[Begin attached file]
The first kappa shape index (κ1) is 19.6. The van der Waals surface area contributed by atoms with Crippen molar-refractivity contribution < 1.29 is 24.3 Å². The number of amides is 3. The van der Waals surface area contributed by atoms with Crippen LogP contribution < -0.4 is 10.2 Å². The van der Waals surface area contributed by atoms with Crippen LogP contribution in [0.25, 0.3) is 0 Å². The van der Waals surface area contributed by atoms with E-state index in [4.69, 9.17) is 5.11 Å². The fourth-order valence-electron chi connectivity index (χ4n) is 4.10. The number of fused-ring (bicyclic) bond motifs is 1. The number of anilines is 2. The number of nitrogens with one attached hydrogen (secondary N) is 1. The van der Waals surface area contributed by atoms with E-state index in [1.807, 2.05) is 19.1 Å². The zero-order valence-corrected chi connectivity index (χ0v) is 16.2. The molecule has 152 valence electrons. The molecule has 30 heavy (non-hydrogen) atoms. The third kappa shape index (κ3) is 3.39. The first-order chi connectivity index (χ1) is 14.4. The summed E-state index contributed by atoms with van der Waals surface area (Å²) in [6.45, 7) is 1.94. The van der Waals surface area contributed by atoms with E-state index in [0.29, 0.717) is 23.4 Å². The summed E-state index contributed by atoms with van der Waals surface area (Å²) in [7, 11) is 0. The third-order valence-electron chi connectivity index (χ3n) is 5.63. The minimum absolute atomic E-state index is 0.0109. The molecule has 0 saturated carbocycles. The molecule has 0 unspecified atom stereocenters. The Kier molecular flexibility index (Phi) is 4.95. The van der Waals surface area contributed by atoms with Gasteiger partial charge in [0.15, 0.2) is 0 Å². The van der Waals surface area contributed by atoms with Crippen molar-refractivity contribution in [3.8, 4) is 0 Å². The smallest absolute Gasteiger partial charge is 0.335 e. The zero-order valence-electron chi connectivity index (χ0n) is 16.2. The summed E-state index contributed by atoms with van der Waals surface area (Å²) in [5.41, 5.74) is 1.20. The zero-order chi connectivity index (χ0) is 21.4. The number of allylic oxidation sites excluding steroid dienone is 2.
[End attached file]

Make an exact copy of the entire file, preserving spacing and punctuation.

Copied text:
The first kappa shape index (κ1) is 19.6. The van der Waals surface area contributed by atoms with Crippen molar-refractivity contribution < 1.29 is 24.3 Å². The number of amides is 3. The van der Waals surface area contributed by atoms with Crippen LogP contribution < -0.4 is 10.2 Å². The van der Waals surface area contributed by atoms with Crippen LogP contribution in [0.25, 0.3) is 0 Å². The van der Waals surface area contributed by atoms with E-state index in [4.69, 9.17) is 5.11 Å². The fourth-order valence-electron chi connectivity index (χ4n) is 4.10. The number of fused-ring (bicyclic) bond motifs is 1. The number of anilines is 2. The number of nitrogens with one attached hydrogen (secondary N) is 1. The van der Waals surface area contributed by atoms with E-state index in [1.807, 2.05) is 19.1 Å². The zero-order valence-corrected chi connectivity index (χ0v) is 16.2. The molecule has 152 valence electrons. The molecule has 30 heavy (non-hydrogen) atoms. The third kappa shape index (κ3) is 3.39. The first-order chi connectivity index (χ1) is 14.4. The summed E-state index contributed by atoms with van der Waals surface area (Å²) in [6.45, 7) is 1.94. The van der Waals surface area contributed by atoms with E-state index in [0.29, 0.717) is 23.4 Å². The summed E-state index contributed by atoms with van der Waals surface area (Å²) in [7, 11) is 0. The third-order valence-electron chi connectivity index (χ3n) is 5.63. The minimum absolute atomic E-state index is 0.0109. The molecule has 0 saturated carbocycles. The molecule has 0 unspecified atom stereocenters. The Kier molecular flexibility index (Phi) is 4.95. The van der Waals surface area contributed by atoms with Gasteiger partial charge in [0.15, 0.2) is 0 Å². The van der Waals surface area contributed by atoms with Crippen molar-refractivity contribution in [3.8, 4) is 0 Å². The smallest absolute Gasteiger partial charge is 0.335 e. The zero-order valence-electron chi connectivity index (χ0n) is 16.2. The summed E-state index contributed by atoms with van der Waals surface area (Å²) in [5.41, 5.74) is 1.20. The zero-order chi connectivity index (χ0) is 21.4. The number of allylic oxidation sites excluding steroid dienone is 2.